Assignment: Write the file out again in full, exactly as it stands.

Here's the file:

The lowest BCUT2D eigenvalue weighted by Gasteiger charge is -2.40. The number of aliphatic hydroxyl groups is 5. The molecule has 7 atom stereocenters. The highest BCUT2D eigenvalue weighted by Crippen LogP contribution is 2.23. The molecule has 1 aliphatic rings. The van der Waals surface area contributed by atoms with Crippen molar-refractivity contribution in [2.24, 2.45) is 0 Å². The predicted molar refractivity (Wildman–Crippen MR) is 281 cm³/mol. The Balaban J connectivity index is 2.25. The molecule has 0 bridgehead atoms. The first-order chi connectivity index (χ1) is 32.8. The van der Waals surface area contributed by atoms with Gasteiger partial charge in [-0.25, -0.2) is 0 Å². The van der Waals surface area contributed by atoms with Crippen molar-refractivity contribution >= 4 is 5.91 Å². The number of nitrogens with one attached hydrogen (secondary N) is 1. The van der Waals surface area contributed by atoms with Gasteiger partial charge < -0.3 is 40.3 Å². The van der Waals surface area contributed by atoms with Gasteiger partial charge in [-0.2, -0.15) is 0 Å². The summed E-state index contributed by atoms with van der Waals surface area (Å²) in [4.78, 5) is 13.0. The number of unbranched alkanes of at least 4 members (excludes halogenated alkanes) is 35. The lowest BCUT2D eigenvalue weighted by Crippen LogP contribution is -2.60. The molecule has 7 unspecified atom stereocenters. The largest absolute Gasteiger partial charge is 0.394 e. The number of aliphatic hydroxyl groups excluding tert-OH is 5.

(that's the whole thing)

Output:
The lowest BCUT2D eigenvalue weighted by Gasteiger charge is -2.40. The number of aliphatic hydroxyl groups is 5. The molecule has 7 atom stereocenters. The highest BCUT2D eigenvalue weighted by Crippen LogP contribution is 2.23. The molecule has 1 aliphatic rings. The van der Waals surface area contributed by atoms with Crippen molar-refractivity contribution in [2.24, 2.45) is 0 Å². The predicted molar refractivity (Wildman–Crippen MR) is 281 cm³/mol. The Balaban J connectivity index is 2.25. The molecule has 0 bridgehead atoms. The first-order chi connectivity index (χ1) is 32.8. The van der Waals surface area contributed by atoms with Gasteiger partial charge in [-0.25, -0.2) is 0 Å². The van der Waals surface area contributed by atoms with Crippen molar-refractivity contribution >= 4 is 5.91 Å². The number of nitrogens with one attached hydrogen (secondary N) is 1. The van der Waals surface area contributed by atoms with Gasteiger partial charge < -0.3 is 40.3 Å². The van der Waals surface area contributed by atoms with Gasteiger partial charge in [-0.2, -0.15) is 0 Å². The summed E-state index contributed by atoms with van der Waals surface area (Å²) in [4.78, 5) is 13.0. The number of unbranched alkanes of at least 4 members (excludes halogenated alkanes) is 35. The lowest BCUT2D eigenvalue weighted by Crippen LogP contribution is -2.60. The molecule has 7 unspecified atom stereocenters. The largest absolute Gasteiger partial charge is 0.394 e. The number of aliphatic hydroxyl groups excluding tert-OH is 5.